Actions to take: If your new employee's role involves management, add an extra onboarding meeting. In this meeting, discuss managerial principles. Prepare for this meeting in the same way you did for the previous four, with one addition: if your new employee is a veteran of management, make this meeting less a speech and more a dialogue.
For the past 4 posts (not including the week off), I have given you the exact scripts I use of all new employees' onboarding meetings. To cap off our discussion of onboarding, we'll finish with one for when your new employee is themself a manager. That is, in their new role at your organization, they will be supervising people, and you will be supervising them.
Remember the purpose of these talks. You are setting expectations for your new employee to help them understand how best to operate as your employee. Whether or not they do it explicitly, the boss sets the tone for the relationship with their employees. That's the nature of authority. Average bosses do it tacitly. As often as not, they are unaware of the things that are doing to steer the nature of that relationship. By conducting these onboarding meetings, we are being intentional about setting the tone, being intentional about communicating our expectations for how good and excellent employees operate.
However important that is for frontline employees, it is doubly important for managers. Frontline employees can mess up their work. Bosses can mess up an entire department's work. Ironically, managers typically get even less direction from their bosses than frontline employees do. Become part of the solution by conducting one of these onboarding meeting talks specifically about management tasks.
Unlike the previous four onboarding meetings, this one may or may not be a "speech" to your direct. How you approach the topic of managerial best practice is a spectrum that depends on the experience of your new employee. If your new employee is brand new to management, then this last meeting should be a speech very much in the vein of the previous four meetings. If, however, your new employee is a veteran of management with as many or more years of experience as you, make it a discussion where you trade thoughts on effective management. For those tenured managers, encourage back-and-forth in the meeting. Keep in mind that, assuming you did well during the hiring process, you've got an excellent manager. They likely have just as many useful opinions as you do.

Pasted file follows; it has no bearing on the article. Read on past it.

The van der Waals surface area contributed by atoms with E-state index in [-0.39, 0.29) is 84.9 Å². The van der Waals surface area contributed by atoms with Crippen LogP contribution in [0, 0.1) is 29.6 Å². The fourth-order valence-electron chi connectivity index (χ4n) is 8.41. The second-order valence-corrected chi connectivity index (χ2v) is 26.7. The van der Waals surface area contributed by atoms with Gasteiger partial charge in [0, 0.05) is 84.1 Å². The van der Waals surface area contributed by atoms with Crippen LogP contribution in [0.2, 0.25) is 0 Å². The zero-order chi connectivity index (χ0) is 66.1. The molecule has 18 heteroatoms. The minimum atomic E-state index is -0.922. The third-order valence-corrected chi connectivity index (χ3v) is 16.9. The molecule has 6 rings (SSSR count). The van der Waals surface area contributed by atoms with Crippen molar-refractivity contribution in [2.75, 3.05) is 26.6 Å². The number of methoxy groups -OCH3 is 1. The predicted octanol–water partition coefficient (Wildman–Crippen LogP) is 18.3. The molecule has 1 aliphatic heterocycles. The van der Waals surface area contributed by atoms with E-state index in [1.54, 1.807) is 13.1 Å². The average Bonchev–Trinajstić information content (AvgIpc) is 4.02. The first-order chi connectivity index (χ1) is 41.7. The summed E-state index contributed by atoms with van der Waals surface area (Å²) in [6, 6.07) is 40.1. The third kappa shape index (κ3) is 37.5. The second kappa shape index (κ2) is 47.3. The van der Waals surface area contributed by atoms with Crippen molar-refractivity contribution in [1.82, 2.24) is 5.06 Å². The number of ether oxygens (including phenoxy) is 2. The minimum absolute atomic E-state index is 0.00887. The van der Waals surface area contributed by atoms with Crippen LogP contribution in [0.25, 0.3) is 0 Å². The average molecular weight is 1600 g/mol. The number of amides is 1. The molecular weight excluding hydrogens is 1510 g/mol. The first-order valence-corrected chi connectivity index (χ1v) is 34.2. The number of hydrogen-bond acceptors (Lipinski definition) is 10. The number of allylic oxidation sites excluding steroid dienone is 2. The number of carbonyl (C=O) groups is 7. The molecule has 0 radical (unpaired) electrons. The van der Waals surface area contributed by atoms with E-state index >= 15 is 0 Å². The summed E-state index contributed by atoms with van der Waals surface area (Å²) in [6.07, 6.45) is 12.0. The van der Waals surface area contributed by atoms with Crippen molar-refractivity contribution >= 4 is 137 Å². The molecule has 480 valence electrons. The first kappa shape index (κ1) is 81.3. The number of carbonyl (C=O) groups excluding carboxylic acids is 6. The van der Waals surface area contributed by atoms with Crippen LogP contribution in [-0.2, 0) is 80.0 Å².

That said, you still need to go in with a plan. Regardless of whether your new employee has 0 years of management experience or 20, they are still your new employee, and they need to know your expectations for the managers under you. I will not be providing a specific script in this post. Long-time readers will already know the topics I cover: my personal Managerial Rules. These were the first 4 things I wrote about on the blog:
- Assume Positive Intent: Take extra time pushing yourself to imagine that, whatever the situation was, your employee intended to do good. Stop worrying about intent, ever. Remove it from your calculus about how to handle situations. You will find freedom in simply focusing on preventing further issues in the future rather than investigating why things happened in the past.
- I’m Not Special: Beware the trap of thinking yourself superior to your employees. It manifests itself in more ways than you think. Stop yourself from shutting down your employees because "you know better."
- The Things I Want from My Boss are the Things My Employees Want from Me: Recognize that we do not intuitively follow the golden rule. Set aside time to engage in thought experiments about how you would feel if your boss did to you things that you do to your employees. Be critical and honest in those reflections. When you discover yourself doing something to your employees that you wouldn't want done to you, make meaningful changes to your managerial behaviors.
- You Never Have to be Tough: The higher you go in an organization, the less you are allowed to express negative emotions. It is a falsehood that authority = toughness. In fact, just the opposite is true. Take meaningful steps to remove your emotional state from the equation during interactions with directs. If they are thinking about your negative emotions, you have failed.
During the actual meeting, I spend more words on each of these than I have here, but less I did in the actual posts about each topic.
To close, I'll give the same caveat I've given several other times when covering onboarding meetings. The things I choose to discuss with my new employees are specific to my management. They are what matters to me as a manager, and therefore, they are useful things for the people under me to look out for as my employees. The things you discuss should be the things that are most valuable and important to you. While I think my list of topics is pretty good, I encourage you not to copy this wholesale. Reflect on what matters to you, and make sure those topics are central to your onboarding meetings with your directs.